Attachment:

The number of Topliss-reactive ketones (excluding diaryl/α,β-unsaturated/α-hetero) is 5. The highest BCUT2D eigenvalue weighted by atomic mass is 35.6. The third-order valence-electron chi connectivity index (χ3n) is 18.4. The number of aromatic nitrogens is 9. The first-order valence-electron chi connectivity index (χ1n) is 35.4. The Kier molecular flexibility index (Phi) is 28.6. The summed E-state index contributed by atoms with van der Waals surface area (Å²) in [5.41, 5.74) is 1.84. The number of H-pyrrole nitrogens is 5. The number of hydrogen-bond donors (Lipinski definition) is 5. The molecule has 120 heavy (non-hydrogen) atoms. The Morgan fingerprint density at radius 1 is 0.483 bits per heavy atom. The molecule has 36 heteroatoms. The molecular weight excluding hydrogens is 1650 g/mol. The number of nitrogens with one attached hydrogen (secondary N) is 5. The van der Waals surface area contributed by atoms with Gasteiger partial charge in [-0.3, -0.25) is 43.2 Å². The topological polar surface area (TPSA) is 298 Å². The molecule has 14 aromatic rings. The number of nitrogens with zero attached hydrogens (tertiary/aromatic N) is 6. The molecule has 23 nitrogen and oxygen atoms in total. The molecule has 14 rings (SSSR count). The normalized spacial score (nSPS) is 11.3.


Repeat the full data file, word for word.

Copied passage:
The number of Topliss-reactive ketones (excluding diaryl/α,β-unsaturated/α-hetero) is 5. The highest BCUT2D eigenvalue weighted by atomic mass is 35.6. The third-order valence-electron chi connectivity index (χ3n) is 18.4. The number of aromatic nitrogens is 9. The first-order valence-electron chi connectivity index (χ1n) is 35.4. The Kier molecular flexibility index (Phi) is 28.6. The summed E-state index contributed by atoms with van der Waals surface area (Å²) in [5.41, 5.74) is 1.84. The number of H-pyrrole nitrogens is 5. The number of hydrogen-bond donors (Lipinski definition) is 5. The molecule has 120 heavy (non-hydrogen) atoms. The Morgan fingerprint density at radius 1 is 0.483 bits per heavy atom. The molecule has 36 heteroatoms. The molecular weight excluding hydrogens is 1650 g/mol. The number of nitrogens with one attached hydrogen (secondary N) is 5. The van der Waals surface area contributed by atoms with Gasteiger partial charge in [-0.3, -0.25) is 43.2 Å². The topological polar surface area (TPSA) is 298 Å². The molecule has 14 aromatic rings. The number of nitrogens with zero attached hydrogens (tertiary/aromatic N) is 6. The molecule has 23 nitrogen and oxygen atoms in total. The molecule has 14 rings (SSSR count). The normalized spacial score (nSPS) is 11.3.